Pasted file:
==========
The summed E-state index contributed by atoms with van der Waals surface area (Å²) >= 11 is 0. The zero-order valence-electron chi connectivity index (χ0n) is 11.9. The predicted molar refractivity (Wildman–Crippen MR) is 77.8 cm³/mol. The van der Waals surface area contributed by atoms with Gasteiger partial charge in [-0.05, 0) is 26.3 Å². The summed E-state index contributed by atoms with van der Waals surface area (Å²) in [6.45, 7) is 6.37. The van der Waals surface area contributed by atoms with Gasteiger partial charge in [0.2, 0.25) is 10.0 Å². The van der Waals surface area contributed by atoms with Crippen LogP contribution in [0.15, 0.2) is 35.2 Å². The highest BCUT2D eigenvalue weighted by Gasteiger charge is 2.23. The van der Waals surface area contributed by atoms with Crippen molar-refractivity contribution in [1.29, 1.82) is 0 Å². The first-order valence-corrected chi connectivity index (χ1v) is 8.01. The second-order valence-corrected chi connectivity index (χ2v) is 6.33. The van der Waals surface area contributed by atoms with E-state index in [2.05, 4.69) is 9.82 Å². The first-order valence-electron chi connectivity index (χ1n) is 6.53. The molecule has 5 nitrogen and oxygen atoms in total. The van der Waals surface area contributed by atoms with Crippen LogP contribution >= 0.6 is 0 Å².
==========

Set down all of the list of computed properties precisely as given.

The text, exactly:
The summed E-state index contributed by atoms with van der Waals surface area (Å²) >= 11 is 0. The zero-order valence-electron chi connectivity index (χ0n) is 11.9. The predicted molar refractivity (Wildman–Crippen MR) is 77.8 cm³/mol. The van der Waals surface area contributed by atoms with Gasteiger partial charge in [-0.05, 0) is 26.3 Å². The summed E-state index contributed by atoms with van der Waals surface area (Å²) in [6.45, 7) is 6.37. The van der Waals surface area contributed by atoms with Gasteiger partial charge in [0.2, 0.25) is 10.0 Å². The van der Waals surface area contributed by atoms with Crippen LogP contribution in [0.15, 0.2) is 35.2 Å². The highest BCUT2D eigenvalue weighted by Gasteiger charge is 2.23. The van der Waals surface area contributed by atoms with Crippen molar-refractivity contribution in [1.29, 1.82) is 0 Å². The first-order valence-corrected chi connectivity index (χ1v) is 8.01. The second-order valence-corrected chi connectivity index (χ2v) is 6.33. The van der Waals surface area contributed by atoms with E-state index in [2.05, 4.69) is 9.82 Å². The first-order valence-electron chi connectivity index (χ1n) is 6.53. The molecule has 5 nitrogen and oxygen atoms in total. The van der Waals surface area contributed by atoms with Crippen LogP contribution >= 0.6 is 0 Å².